Monday, April 30, 2012

Research Can Be Hazardous to Your Health – Or Can It?

At Amazon

Marja McGraw, author of the wonderful Bogey series and other mysteries, is my guest today.
I’d like to say that I’m one of those people who knows things. Haven’t you ever met someone who seems to know everything? Well, I’m not one of those people. I know a few facts about many subjects. Consequently, I have to research for my books.
I wrote Old Murders Never Die, which is about a young female P.I. and her partner being stranded in a ghost town, and I had to research things about the Old West. Not cowboys or the fun stuff, but how to use a wood-burning cook stove. What might you find in a hundred and twenty year old house if it was abandoned and no one had entered it until you came along? How did people speak – especially if it was someone who wasn’t well-educated? I’d start to write a scene and suddenly have to stop to research some small piece of the story.
When I started writing the Bogey Man series, which is about a dead ringer for Humphrey Bogart, I had to start researching vintage clothing, 1940s slang and, not that it broke my heart, but I had to sit down and watch old Bogart movies to study some of his mannerisms and speech habits.
Both of my series take place today; however, they include things from the past. I had no idea what I was getting into until I’d start to write a scene and realize I didn’t know what I was talking about.
At Amazon
Research is essential to writing a good story whether it’s fiction or non-fiction. Ya can’t just make things up and hope no one notices. If you don’t get your facts right, I can almost guarantee someone will call you on it.
One thing I’ve learned through this is that I enjoy research. Who knew? In fact, sometimes I have to force myself to put aside the research and get back to the book. My, how things have changed since I was a kid and had to research projects for school.
Another eye-opener was when I realized that not everything you read on the Internet is factual. Many times I have to check out multiple resources, including the library. It’s time-consuming, but well worth the effort.
I know several retired police officers and they’re probably sick of me asking questions about police procedure. There may be a few police departments who’ve blocked my calls, too. (Just joking. I’m sure they love to hear from me.) When I need information, I’m not the least bit shy about asking for it.
I’ve learned that when I read books by other authors, I can usually tell if they’ve done their homework before writing the story. I appreciate the effort they’ve put into it, because I know how much blood, sweat and tears were involved. What else would a mystery writer put into their research? Laughter? Giggles?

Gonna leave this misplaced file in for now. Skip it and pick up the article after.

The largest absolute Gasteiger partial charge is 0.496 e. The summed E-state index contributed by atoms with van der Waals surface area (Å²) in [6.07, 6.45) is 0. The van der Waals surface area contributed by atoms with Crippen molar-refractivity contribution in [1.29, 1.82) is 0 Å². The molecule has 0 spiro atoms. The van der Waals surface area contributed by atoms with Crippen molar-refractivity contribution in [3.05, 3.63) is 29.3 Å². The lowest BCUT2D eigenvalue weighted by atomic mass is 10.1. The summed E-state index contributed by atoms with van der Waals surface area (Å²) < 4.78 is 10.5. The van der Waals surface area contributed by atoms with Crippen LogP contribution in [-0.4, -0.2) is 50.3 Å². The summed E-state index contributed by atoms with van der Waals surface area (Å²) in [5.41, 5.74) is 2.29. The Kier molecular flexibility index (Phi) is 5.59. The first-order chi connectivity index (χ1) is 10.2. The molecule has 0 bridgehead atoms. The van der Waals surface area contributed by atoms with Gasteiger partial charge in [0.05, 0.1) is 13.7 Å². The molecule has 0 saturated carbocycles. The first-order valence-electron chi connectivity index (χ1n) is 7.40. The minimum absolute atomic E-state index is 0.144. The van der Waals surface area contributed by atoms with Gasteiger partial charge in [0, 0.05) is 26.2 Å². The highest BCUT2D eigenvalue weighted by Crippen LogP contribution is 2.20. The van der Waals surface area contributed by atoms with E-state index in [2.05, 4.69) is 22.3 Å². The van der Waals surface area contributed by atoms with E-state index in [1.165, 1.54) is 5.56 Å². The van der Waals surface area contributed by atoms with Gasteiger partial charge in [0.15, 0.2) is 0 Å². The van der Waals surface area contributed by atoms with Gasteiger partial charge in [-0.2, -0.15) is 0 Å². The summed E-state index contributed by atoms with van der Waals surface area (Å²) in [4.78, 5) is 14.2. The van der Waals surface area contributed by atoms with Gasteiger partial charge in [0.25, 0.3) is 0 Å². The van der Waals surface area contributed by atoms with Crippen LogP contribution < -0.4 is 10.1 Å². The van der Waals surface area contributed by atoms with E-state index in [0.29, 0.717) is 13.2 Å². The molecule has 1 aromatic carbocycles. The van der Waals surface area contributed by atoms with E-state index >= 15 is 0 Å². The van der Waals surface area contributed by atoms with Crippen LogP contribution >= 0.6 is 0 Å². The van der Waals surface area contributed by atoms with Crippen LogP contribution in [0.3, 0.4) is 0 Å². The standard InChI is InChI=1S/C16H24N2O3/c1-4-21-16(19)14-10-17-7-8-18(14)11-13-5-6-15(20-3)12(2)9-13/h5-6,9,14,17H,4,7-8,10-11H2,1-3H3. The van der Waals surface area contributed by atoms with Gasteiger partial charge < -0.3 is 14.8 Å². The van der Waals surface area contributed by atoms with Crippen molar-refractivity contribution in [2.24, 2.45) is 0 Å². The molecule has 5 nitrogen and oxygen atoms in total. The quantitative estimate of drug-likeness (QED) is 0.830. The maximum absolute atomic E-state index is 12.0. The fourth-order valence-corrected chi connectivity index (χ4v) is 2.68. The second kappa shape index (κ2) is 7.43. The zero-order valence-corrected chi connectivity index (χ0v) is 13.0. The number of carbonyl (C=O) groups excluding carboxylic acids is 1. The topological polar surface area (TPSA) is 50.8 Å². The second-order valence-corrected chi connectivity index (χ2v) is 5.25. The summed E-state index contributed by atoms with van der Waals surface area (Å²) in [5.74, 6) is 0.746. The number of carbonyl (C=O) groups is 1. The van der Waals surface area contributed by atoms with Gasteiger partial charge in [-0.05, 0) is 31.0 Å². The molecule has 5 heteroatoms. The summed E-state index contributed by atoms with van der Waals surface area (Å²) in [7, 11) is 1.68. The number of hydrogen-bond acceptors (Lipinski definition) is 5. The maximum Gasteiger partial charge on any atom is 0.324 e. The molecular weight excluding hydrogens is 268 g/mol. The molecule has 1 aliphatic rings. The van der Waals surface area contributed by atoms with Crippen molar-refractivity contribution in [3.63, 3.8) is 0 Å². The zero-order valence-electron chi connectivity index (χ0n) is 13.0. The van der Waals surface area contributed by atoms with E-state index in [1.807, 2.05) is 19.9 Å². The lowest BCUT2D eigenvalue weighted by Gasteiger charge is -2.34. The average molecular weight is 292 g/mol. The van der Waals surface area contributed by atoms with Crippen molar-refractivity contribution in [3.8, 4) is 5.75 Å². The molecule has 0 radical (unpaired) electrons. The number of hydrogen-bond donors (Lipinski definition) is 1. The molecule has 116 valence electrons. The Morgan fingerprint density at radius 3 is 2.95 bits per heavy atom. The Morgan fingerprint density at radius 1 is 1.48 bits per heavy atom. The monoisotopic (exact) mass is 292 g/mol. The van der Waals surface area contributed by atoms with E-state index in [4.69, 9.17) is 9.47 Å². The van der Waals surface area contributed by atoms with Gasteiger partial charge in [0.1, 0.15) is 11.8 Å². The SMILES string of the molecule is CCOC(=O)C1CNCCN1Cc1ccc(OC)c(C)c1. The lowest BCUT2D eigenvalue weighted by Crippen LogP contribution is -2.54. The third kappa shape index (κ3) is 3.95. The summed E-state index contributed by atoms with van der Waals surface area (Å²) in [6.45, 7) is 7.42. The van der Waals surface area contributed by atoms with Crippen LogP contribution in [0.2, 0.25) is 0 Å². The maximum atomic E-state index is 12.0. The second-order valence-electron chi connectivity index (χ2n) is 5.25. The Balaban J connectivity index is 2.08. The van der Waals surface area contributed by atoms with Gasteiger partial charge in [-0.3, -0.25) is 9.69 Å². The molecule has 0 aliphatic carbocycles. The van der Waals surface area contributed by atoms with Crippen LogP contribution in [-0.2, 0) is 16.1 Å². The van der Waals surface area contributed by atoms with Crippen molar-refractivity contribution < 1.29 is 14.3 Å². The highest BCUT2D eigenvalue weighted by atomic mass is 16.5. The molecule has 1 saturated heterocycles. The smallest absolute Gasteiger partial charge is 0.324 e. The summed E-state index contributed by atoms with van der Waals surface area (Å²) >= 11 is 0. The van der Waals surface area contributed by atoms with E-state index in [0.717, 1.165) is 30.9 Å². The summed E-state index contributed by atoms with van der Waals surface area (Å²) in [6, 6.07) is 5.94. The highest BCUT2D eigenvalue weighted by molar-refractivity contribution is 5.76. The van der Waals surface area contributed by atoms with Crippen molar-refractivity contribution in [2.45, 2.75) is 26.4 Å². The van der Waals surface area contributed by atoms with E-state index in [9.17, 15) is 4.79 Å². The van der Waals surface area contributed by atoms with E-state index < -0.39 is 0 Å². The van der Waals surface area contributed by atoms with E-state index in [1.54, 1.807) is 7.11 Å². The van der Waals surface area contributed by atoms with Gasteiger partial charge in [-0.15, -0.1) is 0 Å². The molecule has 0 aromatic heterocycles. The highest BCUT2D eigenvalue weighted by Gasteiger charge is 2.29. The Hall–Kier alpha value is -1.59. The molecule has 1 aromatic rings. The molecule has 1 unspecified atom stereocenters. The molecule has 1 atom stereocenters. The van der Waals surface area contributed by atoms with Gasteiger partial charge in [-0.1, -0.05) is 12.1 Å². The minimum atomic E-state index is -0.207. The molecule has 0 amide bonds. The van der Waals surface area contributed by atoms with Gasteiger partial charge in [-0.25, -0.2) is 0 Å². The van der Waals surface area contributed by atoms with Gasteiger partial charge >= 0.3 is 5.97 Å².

So next time you read a good book, remind yourself that a lot more went into writing the story than simply imagination.
Book Trailer for Bogey’s Ace in the Hole:

Friday, April 27, 2012

A Romantic Hero …

At Amazon

Caroline Bourne, author of Shadow Marsh, a historical romance set in Louisiana, is my guest. 
Back in the early 90s I read a historical romance novel at the request of the writer. On the very first page of the novel, the hero sat in a saloon belching and passing gas.  It wouldn’t have mattered how good the story was; I was immediately turned off of the novel by this uncouth pig.  Whenever this man was with the heroine, all I could think about was him sitting in that saloon belching and passing gas…and why on earth was the smart, educated heroine even giving him the time of day?
Since then it has been my opinion that a reader’s first impression of the hero of a romance novel will set the tone for the story. It is much easier for a female writer to associate with the female protagonist, because she has those natural feminine feelings. It takes a good deal of patience, understanding and imagination to get into the head of her male protagonist and know just how much of a soft side he needs to win over the reader, or how brutal he can be and keep the respect of the reader. I like to think that I had some success in that regard, simply because I always gave the hero traits that I like to see in a man. Can the hero have a soft side? Certainly, he can. 
The reader of historical romance, typically women, will fall in love with a hero who climbs a tree to rescue a kitten or throws his coat over a muddy puddle for the heroine, or any woman, to step on. I have to admit that, to my recollection, the hero in none of my 14 historical romances climbed a tree to rescue a kitten or threw out his coat, but they all had their soft side. I fell in love with each and every one them. My 14th novel, Talon’s Heart, out soon as an eBook, has two dominant men.  Only one gets the girl, but I was totally “in love” with the one who didn’t.  To right that injustice, his story continues in a sequel.
Coming soon from Echelon Press
The characters of a book are as important as the story. Their personalities must be consistent, and stir the reaction in the reader that the writer intends. And please, no belching “hero” passing gas in a saloon.

She is Talon Rose, half-blood daughter of a Comanche chief and a white captive. As an outlaw who prides herself on never having killed, she rides the Arizona badlands with Mexican bandits, rustling livestock to sell south of the border, and eludes a “hang on sight” order. . . until a US Marshal captures her.   Taken to an American army camp deep in the Huachuca Mountains and forced to scout with Apaches, she is soon caught in a triangle wrought with desire.
John Nightwing, the Apache Chief of Scouts, proud and determined.